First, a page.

According to Festus the name Picenum derives from the fact that the insignia of the Sabines who migrated towards Asculum Picenum (present-day Ascoli Piceno) was a woodpecker (picus), a bird sacred to Mars, which aligh t ed on their standard; and from this they took the name Piceni or Picentes. The discovery of various cemeteries scattered between the rivers Foglia to the north and Pescara to the south, in Abruzzi, has revealed the existence – from the eighth to the first centuries B.C. – of what is known as the Picene culture, which flourished in the area in central Italy bordering the Adriatic Sea until it was conquered by the Romans. The most important burial sites, with rich grave goods, have been found at Novilara (province of Pesaro), Numana and Fabriano (province of Ancona), Matelica and Pitino (province of Macerata) and Belmonte Piceno (province of Fermo).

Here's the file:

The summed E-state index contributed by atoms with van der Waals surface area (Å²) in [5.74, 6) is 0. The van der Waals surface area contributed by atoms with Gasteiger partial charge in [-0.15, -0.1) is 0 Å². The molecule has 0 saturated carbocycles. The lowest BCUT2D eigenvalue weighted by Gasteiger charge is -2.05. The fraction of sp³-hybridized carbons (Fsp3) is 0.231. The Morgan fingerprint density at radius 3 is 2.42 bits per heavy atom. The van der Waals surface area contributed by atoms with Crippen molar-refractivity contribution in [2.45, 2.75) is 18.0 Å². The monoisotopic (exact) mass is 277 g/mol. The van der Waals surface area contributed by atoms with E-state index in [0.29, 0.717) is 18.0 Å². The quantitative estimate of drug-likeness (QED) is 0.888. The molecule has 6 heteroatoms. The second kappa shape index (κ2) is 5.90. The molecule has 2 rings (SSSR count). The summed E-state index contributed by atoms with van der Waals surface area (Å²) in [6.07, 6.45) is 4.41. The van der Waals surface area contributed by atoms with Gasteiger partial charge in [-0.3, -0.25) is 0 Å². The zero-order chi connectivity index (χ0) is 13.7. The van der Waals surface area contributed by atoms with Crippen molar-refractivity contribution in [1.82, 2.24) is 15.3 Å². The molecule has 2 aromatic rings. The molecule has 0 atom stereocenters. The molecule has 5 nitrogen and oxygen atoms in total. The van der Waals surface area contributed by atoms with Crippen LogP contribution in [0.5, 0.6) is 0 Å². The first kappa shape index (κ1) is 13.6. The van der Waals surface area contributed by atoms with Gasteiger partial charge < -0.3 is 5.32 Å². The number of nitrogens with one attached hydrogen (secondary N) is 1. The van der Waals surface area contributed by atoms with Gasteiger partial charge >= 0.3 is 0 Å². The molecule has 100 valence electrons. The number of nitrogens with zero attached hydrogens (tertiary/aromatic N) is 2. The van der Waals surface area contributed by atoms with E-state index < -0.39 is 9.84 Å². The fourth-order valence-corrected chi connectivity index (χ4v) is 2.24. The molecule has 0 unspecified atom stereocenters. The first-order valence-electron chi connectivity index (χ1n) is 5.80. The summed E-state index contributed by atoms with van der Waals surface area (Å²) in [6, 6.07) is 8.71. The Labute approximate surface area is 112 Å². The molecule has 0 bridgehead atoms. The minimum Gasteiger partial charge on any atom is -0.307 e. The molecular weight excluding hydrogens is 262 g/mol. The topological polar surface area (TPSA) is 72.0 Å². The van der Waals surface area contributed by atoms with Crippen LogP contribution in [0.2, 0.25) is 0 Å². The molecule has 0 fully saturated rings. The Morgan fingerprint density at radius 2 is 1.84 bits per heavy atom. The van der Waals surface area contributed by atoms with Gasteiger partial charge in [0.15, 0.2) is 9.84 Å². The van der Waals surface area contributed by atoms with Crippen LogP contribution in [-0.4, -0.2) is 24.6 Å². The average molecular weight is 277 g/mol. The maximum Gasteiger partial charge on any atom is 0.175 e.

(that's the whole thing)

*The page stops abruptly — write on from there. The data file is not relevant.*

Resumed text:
After being the site of a Bronze Age settlement and then an important Picene town, in about 390 B.C. Ancona became the home of a group of refugees who arrived from the Greek colony of Syracuse, in Sicily; living side by side with the Picenes, they set up a thri ving port that traded with the eastern Mediterranean. The nearby town of Numana, an old Picene port, also had important trading relations with the Greek civilization. In the fourth and third centuries B.C., the central and northern Marches up to Esino were occupied by the Gallic tribes known as the Senones. The most important settlements of this people – who produced splendid jewellery now exhibited at the Museo archeologico nazionale delle Marche – have been found at Arcevia and Senigallia. After the battle of Sentinum in 295 B.C. between an alliance of the Gauls and the Samnites and one of the Romans and Picenes, in the area between Camerino and Sassoferrato, the Romans occupied the territory of the Gauls, stressing its cultural distinctiveness by calling it ager Gallicus. Over the next twocenturies they conquered the rest of the region, building roads, such as the Via Flaminia, which still links Rome to Fano, and the Via Salaria, which they used to transport salt from Porto d’Ascoli. Along them, the Romans founded colonies and municipia (provincial cities whose citizens had the privileges of Roman citizens), evidence of which is still clearly visible today in the grid plans of a number of towns (Pesaro, Fano, Senigallia, Jesi, Ascoli Piceno) and in the ancient monuments, such as Trajan’s Arch at Ancona; on the Via Flaminia, the Arch of Augustus at Fano, Vespasian’s tunnel (76 A.D.) in the Gola del Furlo, and bridges, such as Ponte Mallio at Cagli, Ponte Grosso at Pontericcioli (Cantiano area); on the Via Salaria, Porta Gemina and Ponte del Solestà at Ascoli Piceno. The equestrian group in gilded bronze found at Cartoceto di Pergola is particularly interesting, as is the sculpture in bronze attributed to Lysippus found in the waters off Fano and currently on display at the Getty Museum in Malibù, California. Numerous relics from Picene, Gallic and Roman times are to be found in the archaeological museums (Ancona, Arcevia, Urbino, Pesaro, Pergola, Cingoli, Urbisaglia and Ascoli Piceno) and the numerous archaeological parks (Fossombrone, Sassoferrato, Castellone di Suasa, San Severino Marche, Urbisaglia, Falerone and Cupra Marittima).